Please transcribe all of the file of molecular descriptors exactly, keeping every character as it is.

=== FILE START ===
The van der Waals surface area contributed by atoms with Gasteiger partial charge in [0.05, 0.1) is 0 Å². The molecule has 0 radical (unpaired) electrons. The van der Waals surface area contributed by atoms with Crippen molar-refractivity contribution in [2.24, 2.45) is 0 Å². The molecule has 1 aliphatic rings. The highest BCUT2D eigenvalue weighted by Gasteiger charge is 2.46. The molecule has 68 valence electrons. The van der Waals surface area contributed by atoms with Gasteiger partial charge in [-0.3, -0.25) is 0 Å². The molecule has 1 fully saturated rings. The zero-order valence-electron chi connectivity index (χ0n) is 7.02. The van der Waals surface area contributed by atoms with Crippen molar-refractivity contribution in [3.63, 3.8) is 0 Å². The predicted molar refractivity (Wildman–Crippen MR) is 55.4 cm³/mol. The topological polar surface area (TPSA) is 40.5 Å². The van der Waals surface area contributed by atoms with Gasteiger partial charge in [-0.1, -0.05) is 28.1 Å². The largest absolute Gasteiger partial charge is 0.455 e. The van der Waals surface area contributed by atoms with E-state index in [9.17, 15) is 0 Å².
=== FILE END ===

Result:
The van der Waals surface area contributed by atoms with Gasteiger partial charge in [0.05, 0.1) is 0 Å². The molecule has 0 radical (unpaired) electrons. The van der Waals surface area contributed by atoms with Crippen molar-refractivity contribution in [2.24, 2.45) is 0 Å². The molecule has 1 aliphatic rings. The highest BCUT2D eigenvalue weighted by Gasteiger charge is 2.46. The molecule has 68 valence electrons. The van der Waals surface area contributed by atoms with Gasteiger partial charge in [-0.3, -0.25) is 0 Å². The molecule has 1 fully saturated rings. The zero-order valence-electron chi connectivity index (χ0n) is 7.02. The van der Waals surface area contributed by atoms with Crippen molar-refractivity contribution in [3.63, 3.8) is 0 Å². The predicted molar refractivity (Wildman–Crippen MR) is 55.4 cm³/mol. The topological polar surface area (TPSA) is 40.5 Å². The van der Waals surface area contributed by atoms with Gasteiger partial charge in [-0.1, -0.05) is 28.1 Å². The largest absolute Gasteiger partial charge is 0.455 e. The van der Waals surface area contributed by atoms with E-state index in [9.17, 15) is 0 Å².